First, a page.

The Ghar Gosokastepping to the new home

The bride visits the groom’s home for the first time after they’ve been married. The bride and groom go to the groom’s home accompanied by the bride’s brother, cousins, and close friends.

The bride will participate in special ceremonial activities in the groom’s home, and play games with the groom’s immediate family.

After seeking blessing from the Lord, the bride along with her brother, cousins, and close friends, leaves the groom’s house, to return to her own home.

The groom remains in his own home that night.

The next day everyone stays at home and relaxes, and bid farewell to out of town guests, who are returning home.

Two days after the wedding, the bride will be escorted by her brother and cousins to her new home, the groom’s house.

This ceremony is called Bidaai.

The bride throws rice over her shoulder as she leaves her home, to ensure that prosperity continues in her home, as well as follows her into her new residence.

I also came upon a slightly different version of this tradition, which here is called Datar.

Datar – Salt ceremony

After the family and friends greet the newly weds, they leave for the grooms house, the new home for the bride.  As they arrive at the grooms house, his parents lift her feet, place a headdress over her head, and she sprinkles milk in all corners of their home, which signifies her respect towards her new family, her promise to diffuse any misunderstandings, and to maintain family unity.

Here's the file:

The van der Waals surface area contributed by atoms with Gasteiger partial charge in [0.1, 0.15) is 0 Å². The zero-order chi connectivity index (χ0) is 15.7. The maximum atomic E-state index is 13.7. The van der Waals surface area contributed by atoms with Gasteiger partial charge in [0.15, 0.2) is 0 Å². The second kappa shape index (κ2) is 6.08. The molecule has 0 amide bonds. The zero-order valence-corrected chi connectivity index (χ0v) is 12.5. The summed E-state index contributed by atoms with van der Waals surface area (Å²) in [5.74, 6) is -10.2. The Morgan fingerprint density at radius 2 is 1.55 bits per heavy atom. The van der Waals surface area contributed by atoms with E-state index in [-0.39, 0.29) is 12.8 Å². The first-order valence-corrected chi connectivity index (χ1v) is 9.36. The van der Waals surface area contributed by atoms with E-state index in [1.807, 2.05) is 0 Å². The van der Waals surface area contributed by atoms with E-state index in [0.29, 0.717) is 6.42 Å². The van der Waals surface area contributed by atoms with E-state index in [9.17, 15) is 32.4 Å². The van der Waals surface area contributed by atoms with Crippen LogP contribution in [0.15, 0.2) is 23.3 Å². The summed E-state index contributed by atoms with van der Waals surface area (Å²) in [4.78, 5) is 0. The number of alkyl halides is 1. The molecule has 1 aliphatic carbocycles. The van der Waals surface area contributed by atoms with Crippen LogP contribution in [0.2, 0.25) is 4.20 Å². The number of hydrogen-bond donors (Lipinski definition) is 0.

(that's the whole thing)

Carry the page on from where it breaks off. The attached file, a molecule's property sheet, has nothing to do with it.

The bride also picks up a handful of salt and places it in the groom’s hands, and he in turn returns the salt back to her hands, repeating the process three times, without spilling any of the salt.

The Datar is carried out with all the members of the bride’s new family.

This ritual of exchanging the salt, symbolizes the blending of the daughter-in-law to the groom’s family, just like salt

There is another post-wedding tradition for the bride and the groom to participate in, and it takes place eight days after their wedding.

Aanth Mongola  – the 8th day ceremony

This ceremony takes place at the bride’s parent’s home.

This is the first time for the newlyweds to visit the bride’s parent’s home, together, after their wedding.

Eight special dishes are prepared to honor this occasion.

This ceremony is usually very informal, and it normally includes only close family members.

I really enjoyed researching the information about Hindu Weddings, and interviewing Rishi and Ria about their Traditional Assamese  Wedding, as well sharing their pictures.

It almost feels like I just attended one of these weddings.

If you had the pleasure of attending an Indian wedding, it would be very interesting for all of us to hear about your experience.

R&RIndia consists of many different regions, with each region having its distinctive religion, traditions, rituals, foods, and of course, very special wedding rituals.